It used to be that Category decline could be managed over many years. Twentieth century tech behemoths such as Computer Associates prospered by acquiring the remaining user bases of former declined Category leaders, generating healthy cash flows whilst attempting to move them on to newer technologies. But, now, in a global digital market, death comes quickly. Late-stage aggregators can only supply short-term life support before having to turn off the financial ventilator.
Vaulting the Category Canal
The lessons from history are clear. Companies in the past have seldom made the jump from domination of one category to another – at best they try to stay in the game, but end up getting out-marketed by others and suffer death by late-stage acquisition, having failed to make category leader and already doomed to obscurity or irrelevance.
I give you Microsoft versus Wordperfect (acquired by Novell, which was, in turn acquired by The Attachmate Group and MicroFocus) Google versus Alta Vista. (acquired by Yahoo! and subsequently shut down as Yahoo! pursued various failed attempts to catch up with a rampant Google, including endless discussions about combining with Microsoft) .
IBM too is a past master at flunking the category pole vault, failing to redefine markets, sliding into the Category Canal and slowly drifting away into the river of irrelevance. And so a new Category Curve has to be created and climbed with enough velocity to propel its progenitor into a new tech world leadership
From Hero to Zero
But most companies now don’t have the luxury of decades to build up enough momentum in one category – in IBM’s case, the System/360 series commercial mainframes – to survive failure to dominate future categories – minicomputers, PCs, rack servers and a host of opportunities missed in software and services during recent decades.
Ironically, without IBM’s supertanker-like momentum, most of the firms with the exception of HP and Dell that competed directly with IBM – the likes of Digital Equipment, Pyramid, Sequent, and Compaq to name but a few – failed to cross the category canal and became user-base for their acquirers as they developed service-based models.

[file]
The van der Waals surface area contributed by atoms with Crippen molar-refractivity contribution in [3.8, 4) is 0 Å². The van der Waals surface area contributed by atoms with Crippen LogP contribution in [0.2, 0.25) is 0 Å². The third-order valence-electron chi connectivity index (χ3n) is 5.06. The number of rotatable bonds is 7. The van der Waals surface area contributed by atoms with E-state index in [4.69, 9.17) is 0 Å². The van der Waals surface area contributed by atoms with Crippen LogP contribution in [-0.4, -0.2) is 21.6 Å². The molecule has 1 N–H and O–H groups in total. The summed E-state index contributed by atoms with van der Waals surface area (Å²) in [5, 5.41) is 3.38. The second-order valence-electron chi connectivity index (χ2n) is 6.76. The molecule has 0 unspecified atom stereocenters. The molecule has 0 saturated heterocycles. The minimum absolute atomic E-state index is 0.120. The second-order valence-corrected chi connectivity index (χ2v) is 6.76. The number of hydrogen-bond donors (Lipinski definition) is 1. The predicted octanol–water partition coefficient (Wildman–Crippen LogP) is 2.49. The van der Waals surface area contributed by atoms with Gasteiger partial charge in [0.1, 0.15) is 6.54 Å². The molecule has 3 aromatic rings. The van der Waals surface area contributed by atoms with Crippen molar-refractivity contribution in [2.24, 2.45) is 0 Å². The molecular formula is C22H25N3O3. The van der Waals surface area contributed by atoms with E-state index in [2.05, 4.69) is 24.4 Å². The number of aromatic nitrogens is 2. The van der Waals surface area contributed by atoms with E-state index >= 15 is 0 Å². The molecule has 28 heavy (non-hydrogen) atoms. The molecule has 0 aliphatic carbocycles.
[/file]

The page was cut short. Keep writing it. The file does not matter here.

But that was then and this is now. Not the world of slow analogue corporate decline, a world of abrupt digital business failure. Companies go from hero to zero in a few, short, years. And, unlike the cosy 1990s pre-Internet world of ‘Cheers’, no one now knows their name.
Delivering the Masterplan
But just because something hasn’t been achieved before, it doesn’t mean it can’t be in future.
It’s all about having a Category Masterplan delivered as a product of visionary organic development and audacious, early, acquisition, enabling the Strikes that drive disruptive transition. Not a strategy that aims to fill out a current product portfolio to maximise the take from existing customers that consume products and services according to current fashions.
No, not that. Definitely, not that. Instead, something imaginative. Something that changes the world. Something that breaks the rules. Something you can get behind. Even something that sounds terrible. Because the best ideas have to, right up the moment they don’t, to have the greatest effect. And, crucial to success, something led from the CXO suite. Otherwise, your employees will create it. Somewhere else.
Unleashing the Gales of Creative Category Destruction
To paraphrase the great Austrian economist, Joseph Schumpeter, if the Category leaders of today want to be the Category leaders of tomorrow they will already be unleashing the gales of creative category destruction – of their own category. Imagining a world where they are increasingly irrelevant. Creating a new point of view.
Because they know Category Entropy kills. And if you know that, you can avoid it.